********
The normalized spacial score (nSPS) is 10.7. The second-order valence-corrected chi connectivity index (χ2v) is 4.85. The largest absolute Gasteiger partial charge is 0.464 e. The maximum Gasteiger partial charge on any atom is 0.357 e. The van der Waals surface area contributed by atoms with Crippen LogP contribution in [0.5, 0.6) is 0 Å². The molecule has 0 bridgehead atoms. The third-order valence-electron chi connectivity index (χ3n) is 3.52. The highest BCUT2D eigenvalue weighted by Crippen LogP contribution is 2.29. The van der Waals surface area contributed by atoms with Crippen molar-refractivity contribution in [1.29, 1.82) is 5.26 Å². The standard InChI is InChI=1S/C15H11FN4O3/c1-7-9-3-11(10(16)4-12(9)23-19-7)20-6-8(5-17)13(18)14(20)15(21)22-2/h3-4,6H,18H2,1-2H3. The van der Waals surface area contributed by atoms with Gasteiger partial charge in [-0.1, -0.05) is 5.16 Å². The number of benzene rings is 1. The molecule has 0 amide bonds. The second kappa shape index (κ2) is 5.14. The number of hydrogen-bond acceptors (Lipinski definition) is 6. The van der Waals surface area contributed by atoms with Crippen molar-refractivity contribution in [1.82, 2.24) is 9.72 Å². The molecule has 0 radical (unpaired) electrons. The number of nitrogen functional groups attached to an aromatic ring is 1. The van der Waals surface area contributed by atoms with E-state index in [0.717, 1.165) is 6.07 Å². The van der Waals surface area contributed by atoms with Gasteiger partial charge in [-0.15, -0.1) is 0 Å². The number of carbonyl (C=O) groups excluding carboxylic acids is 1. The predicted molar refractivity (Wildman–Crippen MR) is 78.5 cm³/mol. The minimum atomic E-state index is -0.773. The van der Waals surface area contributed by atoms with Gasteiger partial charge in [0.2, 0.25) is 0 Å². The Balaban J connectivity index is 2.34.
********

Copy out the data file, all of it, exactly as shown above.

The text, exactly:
The normalized spacial score (nSPS) is 10.7. The second-order valence-corrected chi connectivity index (χ2v) is 4.85. The largest absolute Gasteiger partial charge is 0.464 e. The maximum Gasteiger partial charge on any atom is 0.357 e. The van der Waals surface area contributed by atoms with Crippen LogP contribution in [0.5, 0.6) is 0 Å². The molecule has 0 bridgehead atoms. The third-order valence-electron chi connectivity index (χ3n) is 3.52. The highest BCUT2D eigenvalue weighted by Crippen LogP contribution is 2.29. The van der Waals surface area contributed by atoms with Crippen molar-refractivity contribution in [1.29, 1.82) is 5.26 Å². The standard InChI is InChI=1S/C15H11FN4O3/c1-7-9-3-11(10(16)4-12(9)23-19-7)20-6-8(5-17)13(18)14(20)15(21)22-2/h3-4,6H,18H2,1-2H3. The van der Waals surface area contributed by atoms with Gasteiger partial charge in [-0.1, -0.05) is 5.16 Å². The number of benzene rings is 1. The molecule has 0 amide bonds. The second kappa shape index (κ2) is 5.14. The number of hydrogen-bond acceptors (Lipinski definition) is 6. The van der Waals surface area contributed by atoms with Crippen molar-refractivity contribution in [1.82, 2.24) is 9.72 Å². The molecule has 0 radical (unpaired) electrons. The number of nitrogen functional groups attached to an aromatic ring is 1. The van der Waals surface area contributed by atoms with E-state index in [0.717, 1.165) is 6.07 Å². The van der Waals surface area contributed by atoms with Gasteiger partial charge in [-0.15, -0.1) is 0 Å². The number of carbonyl (C=O) groups excluding carboxylic acids is 1. The predicted molar refractivity (Wildman–Crippen MR) is 78.5 cm³/mol. The minimum atomic E-state index is -0.773. The van der Waals surface area contributed by atoms with Gasteiger partial charge in [0.2, 0.25) is 0 Å². The Balaban J connectivity index is 2.34.